When a nation elects a Prime Minister or President, there’s usually a honeymoon period of around 100 days.
During this time, the incoming leader sets the tone for his or her administration. Typically, the leader gets the benefit of the doubt while opinion makers scrutinise every move and opposition forces regroup.

New leaders often stumble. So long as the mistakes are not too bad, small errors are forgiven.

If the incoming leader gets an early reputation for being accident-prone, the sound of knives sharpening is deafening.

Your new job

It is the same when you move to an executive position with a new employer. There’s often a honeymoon period where colleagues give you breathing space.

There’s no guaranteed way of ensuring knives stay blunt, but there are some smart strategies for ensuring the first days in a role set the right tone for the rest of your stay.

Making a successful move starts before you finish your old job. You can’t always make a graceful exit: some employers react badly when workers quit to join a rival.

Do what you can to leave on good terms. Make a point of wrapping up unfinished projects and smoothing the path for whoever takes over.

Above all else, it is not wise to sabotage or damage your old employer’s business.

Before you start your job, you need to do research. Drive past your new workplace in the morning or when employees leave the building in the evening. This is a good way of finding out where to park and how long it takes to get to the office in the morning.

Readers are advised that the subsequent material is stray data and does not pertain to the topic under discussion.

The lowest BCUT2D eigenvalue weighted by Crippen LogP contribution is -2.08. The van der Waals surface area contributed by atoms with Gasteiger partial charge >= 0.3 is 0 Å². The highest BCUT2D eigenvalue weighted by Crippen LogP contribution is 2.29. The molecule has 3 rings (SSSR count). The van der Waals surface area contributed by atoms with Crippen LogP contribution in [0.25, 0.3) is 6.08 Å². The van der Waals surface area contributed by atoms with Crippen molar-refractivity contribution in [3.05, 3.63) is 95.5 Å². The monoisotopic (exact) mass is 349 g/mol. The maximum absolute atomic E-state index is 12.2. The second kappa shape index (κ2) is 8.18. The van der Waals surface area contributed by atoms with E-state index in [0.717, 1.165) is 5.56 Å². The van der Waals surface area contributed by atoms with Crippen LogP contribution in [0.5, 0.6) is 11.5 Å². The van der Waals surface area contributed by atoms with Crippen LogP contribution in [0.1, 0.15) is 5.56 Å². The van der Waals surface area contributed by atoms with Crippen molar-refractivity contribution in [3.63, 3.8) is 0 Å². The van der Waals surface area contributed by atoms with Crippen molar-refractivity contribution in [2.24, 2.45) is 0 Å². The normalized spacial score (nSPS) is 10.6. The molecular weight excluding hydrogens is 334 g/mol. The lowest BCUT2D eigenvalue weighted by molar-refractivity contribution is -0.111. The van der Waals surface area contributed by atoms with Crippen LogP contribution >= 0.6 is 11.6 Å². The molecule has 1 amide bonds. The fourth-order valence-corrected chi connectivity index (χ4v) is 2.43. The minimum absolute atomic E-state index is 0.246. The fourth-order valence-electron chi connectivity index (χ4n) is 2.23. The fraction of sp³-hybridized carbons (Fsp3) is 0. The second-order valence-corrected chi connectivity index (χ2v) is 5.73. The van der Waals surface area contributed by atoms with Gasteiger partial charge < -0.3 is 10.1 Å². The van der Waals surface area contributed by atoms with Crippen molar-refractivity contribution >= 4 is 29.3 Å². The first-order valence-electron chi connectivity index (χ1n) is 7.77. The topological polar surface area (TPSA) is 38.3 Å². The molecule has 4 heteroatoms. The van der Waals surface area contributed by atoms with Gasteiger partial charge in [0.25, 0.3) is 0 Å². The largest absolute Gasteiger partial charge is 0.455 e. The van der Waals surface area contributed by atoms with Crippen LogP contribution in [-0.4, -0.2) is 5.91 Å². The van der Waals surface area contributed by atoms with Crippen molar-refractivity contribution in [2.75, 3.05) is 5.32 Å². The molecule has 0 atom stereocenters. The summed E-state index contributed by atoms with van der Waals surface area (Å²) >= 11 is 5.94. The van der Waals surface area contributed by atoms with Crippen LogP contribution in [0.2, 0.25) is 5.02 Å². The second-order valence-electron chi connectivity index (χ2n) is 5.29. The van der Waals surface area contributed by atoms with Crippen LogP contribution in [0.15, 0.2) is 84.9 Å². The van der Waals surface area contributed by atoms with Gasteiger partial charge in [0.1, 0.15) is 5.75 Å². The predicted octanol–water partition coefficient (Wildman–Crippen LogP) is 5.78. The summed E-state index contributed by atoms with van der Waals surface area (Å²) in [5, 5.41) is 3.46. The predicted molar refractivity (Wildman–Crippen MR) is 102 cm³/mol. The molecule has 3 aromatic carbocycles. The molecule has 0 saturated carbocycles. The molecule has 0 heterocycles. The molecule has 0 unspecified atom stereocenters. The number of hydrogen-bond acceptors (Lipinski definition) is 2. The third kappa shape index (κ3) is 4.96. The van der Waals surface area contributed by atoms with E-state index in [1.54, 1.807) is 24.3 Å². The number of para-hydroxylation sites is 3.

Dummy run

If you plan to use public transport to travel to work and the route is unfamiliar, then a dummy run one morning before you start will help find potential travel problems.

You probably already know a little about your employer – particularly if you a moving to a new job in the same industry.

You may have previously worked for a competitor or a business partner. Even so, your previous job will colour your views – it could be wrong. Conducting extra research about the company before starting is smart

Get hold of as much information about the organisation as you can. If they sent you an information packet then make sure you read it.

Make sure you get an early night before your first day. In the morning start by eating a good breakfast including protein. It may be a long time before you get another opportunity to eat.

If you go to work on an empty stomach, the chances are your blood sugar will drop during the late morning and you’ll appear dozy or disoriented.

Small things matter

Being alert is important. While you might be hired to look after the big picture, during the first days in a role little things matter. You need to stay alert and pay attention to details.

Head off extra early: this is one day you can’t be late. If you are using public transport get an earlier train or bus.

Don’t go into the building until the expected time. People may be preparing for your arrival – if possible grab a coffee and relax before entering the building.

If the job is creative, then it makes sense to ask the dress code before starting, otherwise you should dress in your smartest, but most conservative outfit.  If you’re too smart, nobody will say anything and you can dress down the next day. If you’re in a T-shirt and jeans but it isn’t a T-shirt kind of workplace, nobody will say much either, but they will notice.